Over the past year or so, I’ve written quite a bit about the Darraweit Guim, Australia-based sibling psych rock quartet Stonefield, and as you’d recall the Australian band comprised of Amy (drums, lead vocals), Hannah (guitar), Sarah (keys) and Holly Findlay (bass) began playing together when they were extremely young — the youngest member was seven while the oldest was 15. And as the story goes, the eldest sister Amy recorded their first song “Foreign Lover” for a school project, and then reportedly entered the song into Triple J’s national, unsigned band competition for youngsters Unearthed High as an afterthought. Much to her and her sisters’ surprise, the band wound up winning the contest, and within an incredibly short period of time after their Unearthed High win, the Findlay sisters had two singles receiving regular airplay on Australian radio and an invitation to play at Glastonbury Festival.

Since their attention-grabbing Unearthed High win, the Australian sibling quartet has been incredibly prolific as they’ve written, recorded and released two EPs, their self-titled full-length debut, their sophomore album As Above So Below and their third album Far From Earth through King Gizzard and the Lizard Wizard’s Flightless Records earlier this year. Stonefield is currently on a North American tour to support both their recently released 7 inch and their third album that will include stops at Desert Daze, Toronto’s Night Owl Fest, Mexico City’s Hipnosis Festival and a special NYC area show at Baby’s All Right to celebrate the release of the “Through the Storm” 7 inch, a single that finds the Australian sibling and and JOVM mainstays cementing their reputation as one of the world’s hardest bands, while pushing their sound towards a new direction — doom metal with hints of 60s psych rock in a way that brings Black Sabbath, Soundgarden and Alice in Chains to mind.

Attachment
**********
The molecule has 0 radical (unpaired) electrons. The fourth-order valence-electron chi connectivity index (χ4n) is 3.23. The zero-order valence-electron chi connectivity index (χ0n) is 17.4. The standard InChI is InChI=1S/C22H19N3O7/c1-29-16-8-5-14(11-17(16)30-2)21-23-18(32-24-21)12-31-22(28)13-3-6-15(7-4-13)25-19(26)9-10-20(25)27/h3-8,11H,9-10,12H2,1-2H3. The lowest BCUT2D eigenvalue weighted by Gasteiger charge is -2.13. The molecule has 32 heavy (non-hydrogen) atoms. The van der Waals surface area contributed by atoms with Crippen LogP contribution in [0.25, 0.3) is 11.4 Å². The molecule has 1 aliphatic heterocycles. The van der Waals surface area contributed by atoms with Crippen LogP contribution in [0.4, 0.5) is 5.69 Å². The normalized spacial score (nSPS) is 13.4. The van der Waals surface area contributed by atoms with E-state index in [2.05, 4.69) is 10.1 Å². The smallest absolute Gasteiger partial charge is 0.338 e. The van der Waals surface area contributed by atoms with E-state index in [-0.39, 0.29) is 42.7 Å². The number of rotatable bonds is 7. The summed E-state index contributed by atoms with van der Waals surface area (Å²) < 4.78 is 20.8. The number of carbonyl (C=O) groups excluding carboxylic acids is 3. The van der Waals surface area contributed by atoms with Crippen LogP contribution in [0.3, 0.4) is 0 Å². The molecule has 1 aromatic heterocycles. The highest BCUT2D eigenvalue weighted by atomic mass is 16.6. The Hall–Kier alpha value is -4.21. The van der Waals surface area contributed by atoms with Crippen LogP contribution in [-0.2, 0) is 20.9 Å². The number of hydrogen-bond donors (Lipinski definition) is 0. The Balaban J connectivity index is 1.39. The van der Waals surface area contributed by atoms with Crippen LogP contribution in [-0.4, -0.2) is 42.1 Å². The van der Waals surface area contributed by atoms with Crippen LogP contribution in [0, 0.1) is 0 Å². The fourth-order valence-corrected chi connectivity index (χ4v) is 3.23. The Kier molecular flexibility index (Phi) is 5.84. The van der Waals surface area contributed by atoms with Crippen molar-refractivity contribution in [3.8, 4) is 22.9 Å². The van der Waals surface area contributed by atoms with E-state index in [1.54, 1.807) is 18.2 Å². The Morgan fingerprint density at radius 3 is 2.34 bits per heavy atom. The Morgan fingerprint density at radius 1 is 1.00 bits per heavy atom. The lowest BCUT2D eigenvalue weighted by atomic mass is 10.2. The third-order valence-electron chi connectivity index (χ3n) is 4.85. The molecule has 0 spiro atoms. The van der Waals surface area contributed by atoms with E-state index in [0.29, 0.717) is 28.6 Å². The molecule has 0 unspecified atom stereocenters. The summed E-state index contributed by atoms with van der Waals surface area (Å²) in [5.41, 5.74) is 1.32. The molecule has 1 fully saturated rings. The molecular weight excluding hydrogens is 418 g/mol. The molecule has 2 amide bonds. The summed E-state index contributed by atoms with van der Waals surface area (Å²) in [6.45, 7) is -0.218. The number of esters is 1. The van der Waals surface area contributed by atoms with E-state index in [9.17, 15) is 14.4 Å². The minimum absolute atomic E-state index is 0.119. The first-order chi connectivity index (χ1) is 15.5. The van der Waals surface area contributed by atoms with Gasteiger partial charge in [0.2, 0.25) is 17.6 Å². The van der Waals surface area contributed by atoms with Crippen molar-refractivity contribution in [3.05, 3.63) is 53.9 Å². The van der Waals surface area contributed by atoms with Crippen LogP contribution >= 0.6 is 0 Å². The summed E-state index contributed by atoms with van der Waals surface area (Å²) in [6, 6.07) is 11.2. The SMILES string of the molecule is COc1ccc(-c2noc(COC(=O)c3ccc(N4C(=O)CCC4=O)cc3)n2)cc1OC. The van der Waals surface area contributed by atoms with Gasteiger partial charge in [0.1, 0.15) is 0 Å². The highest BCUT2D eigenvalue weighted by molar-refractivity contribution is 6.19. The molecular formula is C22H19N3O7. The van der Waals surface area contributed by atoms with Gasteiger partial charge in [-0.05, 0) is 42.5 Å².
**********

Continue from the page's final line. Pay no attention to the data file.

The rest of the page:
Interestingly, Far From Earth’s latest single “In The Eve” is  slow-burning, hypnotizing song that may arguably be the most decidedly 60s psych rock-inspired song centered around a propulsive and sinuous bass line, shimmering guitar lines, Amy Findlay’s ethereal vocals and a gently unfurling yet song structure — and sonically speaking, the song brings to mind JOVM mainstays Sleepy Sun, Secret Colours, and Elephant Stone but with a clean yet sensual sheen. The recently released video is equally hypnotic while visually drawing from 60s psych rock as it features the Findlay Sisters dressed entirely in white, wandering in a prototypically British field — and in some way it hints at some menacing ritual about to go down.

New Video: Psych Rock Supergroup MIEN Release Sinuous, Hand-Painted, Animated Visuals for Album Single “Earth Moon”

Comprised of The Black Angels‘ Alex Mass (vocals, samples, loops), The Horrors‘ Tom Furse (keys, programming), Elephant Stone‘s Rishi Dhir (bass, sitar, keys) and The Earlies‘ John-Mark Lapham (keys, samples, programming), the indie All-Star supergroup and side project MIEN can trace its origins to roughly 2004, when Rishi Dhir, who was playing sitar and bass with a previous band on a SXSW bill with The Brian Jonestown Massacre had a chance encounter with The Black Angels’ Alex Mass. Dihr also had a chance encounter with The Earlies, who he would similarly collaborate and share a stage with. Interestingly, Mass, Dihr and Lapham bonded over a mutual love and appreciation of The Association‘s “Wantin’ Ain’t Gettin;” in fact, upon learning that Lapham had a deep desire to cover it, they all began the slow process of putting together the version they’d always dreamt of. Unfortunately, while that never came to fruition, it created the collaborative and creative sparks that would become MIEN.

In 2012, Dihr was playing bass with The Black Angels, and at the time they were sharing bills with The Horrors, whose Skying was on heavy rotation for him. Dihr made the acquaintance of Tom Furse, and they made a pact to work together on something in the future. As a quartet, the members of MIEN made another pass at covering The Association but coincidentally around the same time, there was a Lapham demo, based around a Beastie Boys sample that eventually became the murky and hallucinatory “Black Habit,” the first single off the band’s self-titled debut.

The album’s second and latest single “Earth Moon” continues on a similar ambient and kaleidoscopic vibe; however, the song finds the act pairing propulsive yet atmospheric electronics with shimmering sitar — and while being as menacing as its predecessor, sonically it’s a perfect amalgamation of Directions to See a Ghost-era The Black Angels and Elephant Stone.